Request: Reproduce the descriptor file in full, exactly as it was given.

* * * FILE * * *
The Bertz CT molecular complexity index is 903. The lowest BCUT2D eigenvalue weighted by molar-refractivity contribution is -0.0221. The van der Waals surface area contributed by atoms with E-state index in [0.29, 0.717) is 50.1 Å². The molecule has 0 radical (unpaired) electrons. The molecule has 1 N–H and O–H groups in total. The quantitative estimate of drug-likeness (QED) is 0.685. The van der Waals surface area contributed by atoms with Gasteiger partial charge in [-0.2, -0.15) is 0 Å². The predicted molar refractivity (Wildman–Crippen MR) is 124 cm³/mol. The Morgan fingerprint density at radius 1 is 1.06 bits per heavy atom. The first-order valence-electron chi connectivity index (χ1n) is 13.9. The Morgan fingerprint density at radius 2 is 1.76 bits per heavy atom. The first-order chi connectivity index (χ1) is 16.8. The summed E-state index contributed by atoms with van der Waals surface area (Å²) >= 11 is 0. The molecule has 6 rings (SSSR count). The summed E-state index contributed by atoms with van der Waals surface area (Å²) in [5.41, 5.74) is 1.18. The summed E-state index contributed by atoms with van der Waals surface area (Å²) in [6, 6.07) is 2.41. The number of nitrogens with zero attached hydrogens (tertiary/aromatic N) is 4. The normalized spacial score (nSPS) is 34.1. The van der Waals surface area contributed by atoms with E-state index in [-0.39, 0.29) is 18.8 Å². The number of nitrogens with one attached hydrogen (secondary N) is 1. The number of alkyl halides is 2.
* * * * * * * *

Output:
The Bertz CT molecular complexity index is 903. The lowest BCUT2D eigenvalue weighted by molar-refractivity contribution is -0.0221. The van der Waals surface area contributed by atoms with E-state index in [0.29, 0.717) is 50.1 Å². The molecule has 0 radical (unpaired) electrons. The molecule has 1 N–H and O–H groups in total. The quantitative estimate of drug-likeness (QED) is 0.685. The van der Waals surface area contributed by atoms with Gasteiger partial charge in [-0.2, -0.15) is 0 Å². The predicted molar refractivity (Wildman–Crippen MR) is 124 cm³/mol. The Morgan fingerprint density at radius 1 is 1.06 bits per heavy atom. The first-order valence-electron chi connectivity index (χ1n) is 13.9. The Morgan fingerprint density at radius 2 is 1.76 bits per heavy atom. The first-order chi connectivity index (χ1) is 16.8. The summed E-state index contributed by atoms with van der Waals surface area (Å²) >= 11 is 0. The molecule has 6 rings (SSSR count). The summed E-state index contributed by atoms with van der Waals surface area (Å²) in [5.41, 5.74) is 1.18. The summed E-state index contributed by atoms with van der Waals surface area (Å²) in [6, 6.07) is 2.41. The number of nitrogens with zero attached hydrogens (tertiary/aromatic N) is 4. The normalized spacial score (nSPS) is 34.1. The van der Waals surface area contributed by atoms with E-state index in [-0.39, 0.29) is 18.8 Å². The number of nitrogens with one attached hydrogen (secondary N) is 1. The number of alkyl halides is 2.